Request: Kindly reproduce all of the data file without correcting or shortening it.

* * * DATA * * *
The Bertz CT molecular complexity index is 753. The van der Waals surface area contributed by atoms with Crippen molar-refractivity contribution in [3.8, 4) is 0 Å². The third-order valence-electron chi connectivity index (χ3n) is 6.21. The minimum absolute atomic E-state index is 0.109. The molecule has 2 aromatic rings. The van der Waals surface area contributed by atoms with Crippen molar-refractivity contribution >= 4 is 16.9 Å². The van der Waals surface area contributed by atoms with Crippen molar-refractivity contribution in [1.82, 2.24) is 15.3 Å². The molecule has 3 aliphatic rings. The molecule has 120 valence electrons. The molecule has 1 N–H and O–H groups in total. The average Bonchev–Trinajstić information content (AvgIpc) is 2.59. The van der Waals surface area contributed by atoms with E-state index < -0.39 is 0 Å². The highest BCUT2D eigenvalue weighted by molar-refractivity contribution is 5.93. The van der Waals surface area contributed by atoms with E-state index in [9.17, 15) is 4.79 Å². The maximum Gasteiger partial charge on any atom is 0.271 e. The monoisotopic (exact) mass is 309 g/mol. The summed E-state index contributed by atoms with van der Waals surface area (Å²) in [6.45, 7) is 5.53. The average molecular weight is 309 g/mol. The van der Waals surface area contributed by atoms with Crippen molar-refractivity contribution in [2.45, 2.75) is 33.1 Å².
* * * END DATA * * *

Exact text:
The Bertz CT molecular complexity index is 753. The van der Waals surface area contributed by atoms with Crippen molar-refractivity contribution in [3.8, 4) is 0 Å². The third-order valence-electron chi connectivity index (χ3n) is 6.21. The minimum absolute atomic E-state index is 0.109. The molecule has 2 aromatic rings. The van der Waals surface area contributed by atoms with Crippen molar-refractivity contribution >= 4 is 16.9 Å². The van der Waals surface area contributed by atoms with Crippen molar-refractivity contribution in [1.82, 2.24) is 15.3 Å². The molecule has 3 aliphatic rings. The molecule has 120 valence electrons. The molecule has 1 N–H and O–H groups in total. The average Bonchev–Trinajstić information content (AvgIpc) is 2.59. The van der Waals surface area contributed by atoms with E-state index < -0.39 is 0 Å². The highest BCUT2D eigenvalue weighted by molar-refractivity contribution is 5.93. The van der Waals surface area contributed by atoms with E-state index in [9.17, 15) is 4.79 Å². The maximum Gasteiger partial charge on any atom is 0.271 e. The monoisotopic (exact) mass is 309 g/mol. The summed E-state index contributed by atoms with van der Waals surface area (Å²) in [6.45, 7) is 5.53. The average molecular weight is 309 g/mol. The van der Waals surface area contributed by atoms with Crippen molar-refractivity contribution in [2.45, 2.75) is 33.1 Å².